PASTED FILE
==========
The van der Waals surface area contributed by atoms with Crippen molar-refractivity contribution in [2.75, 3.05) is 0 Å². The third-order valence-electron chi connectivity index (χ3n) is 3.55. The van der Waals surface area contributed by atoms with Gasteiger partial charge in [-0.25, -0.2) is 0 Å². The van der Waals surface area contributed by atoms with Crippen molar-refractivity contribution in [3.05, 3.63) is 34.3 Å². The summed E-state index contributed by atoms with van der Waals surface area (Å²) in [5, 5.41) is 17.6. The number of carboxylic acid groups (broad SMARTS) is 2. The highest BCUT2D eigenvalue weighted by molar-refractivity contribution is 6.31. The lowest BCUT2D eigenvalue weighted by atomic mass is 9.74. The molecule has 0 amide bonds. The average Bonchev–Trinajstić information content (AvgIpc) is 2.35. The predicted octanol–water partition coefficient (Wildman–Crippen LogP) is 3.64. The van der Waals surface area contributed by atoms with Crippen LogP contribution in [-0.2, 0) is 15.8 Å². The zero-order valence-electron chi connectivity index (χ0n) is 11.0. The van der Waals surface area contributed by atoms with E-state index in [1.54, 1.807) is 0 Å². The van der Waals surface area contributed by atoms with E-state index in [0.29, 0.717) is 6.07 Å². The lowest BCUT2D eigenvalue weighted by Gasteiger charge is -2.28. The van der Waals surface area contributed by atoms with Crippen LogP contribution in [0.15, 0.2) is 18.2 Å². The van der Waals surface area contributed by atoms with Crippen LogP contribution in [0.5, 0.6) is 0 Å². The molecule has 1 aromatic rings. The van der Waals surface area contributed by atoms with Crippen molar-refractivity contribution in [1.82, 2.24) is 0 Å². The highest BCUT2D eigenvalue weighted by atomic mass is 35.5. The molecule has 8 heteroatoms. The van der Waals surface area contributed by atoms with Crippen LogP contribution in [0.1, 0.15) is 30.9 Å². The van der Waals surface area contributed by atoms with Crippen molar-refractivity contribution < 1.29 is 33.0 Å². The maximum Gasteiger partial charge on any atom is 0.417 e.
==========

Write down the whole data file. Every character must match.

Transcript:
The van der Waals surface area contributed by atoms with Crippen molar-refractivity contribution in [2.75, 3.05) is 0 Å². The third-order valence-electron chi connectivity index (χ3n) is 3.55. The van der Waals surface area contributed by atoms with Gasteiger partial charge in [-0.25, -0.2) is 0 Å². The van der Waals surface area contributed by atoms with Crippen molar-refractivity contribution in [3.05, 3.63) is 34.3 Å². The summed E-state index contributed by atoms with van der Waals surface area (Å²) in [5, 5.41) is 17.6. The number of carboxylic acid groups (broad SMARTS) is 2. The highest BCUT2D eigenvalue weighted by molar-refractivity contribution is 6.31. The lowest BCUT2D eigenvalue weighted by atomic mass is 9.74. The molecule has 0 amide bonds. The average Bonchev–Trinajstić information content (AvgIpc) is 2.35. The predicted octanol–water partition coefficient (Wildman–Crippen LogP) is 3.64. The van der Waals surface area contributed by atoms with Crippen LogP contribution in [-0.2, 0) is 15.8 Å². The zero-order valence-electron chi connectivity index (χ0n) is 11.0. The van der Waals surface area contributed by atoms with E-state index in [1.54, 1.807) is 0 Å². The van der Waals surface area contributed by atoms with E-state index in [0.29, 0.717) is 6.07 Å². The lowest BCUT2D eigenvalue weighted by Gasteiger charge is -2.28. The van der Waals surface area contributed by atoms with Crippen LogP contribution in [0.15, 0.2) is 18.2 Å². The van der Waals surface area contributed by atoms with Crippen LogP contribution in [0.5, 0.6) is 0 Å². The molecule has 1 aromatic rings. The van der Waals surface area contributed by atoms with Crippen molar-refractivity contribution in [1.82, 2.24) is 0 Å². The highest BCUT2D eigenvalue weighted by atomic mass is 35.5. The molecule has 8 heteroatoms. The van der Waals surface area contributed by atoms with Crippen LogP contribution in [0.1, 0.15) is 30.9 Å². The van der Waals surface area contributed by atoms with Crippen molar-refractivity contribution < 1.29 is 33.0 Å². The maximum Gasteiger partial charge on any atom is 0.417 e.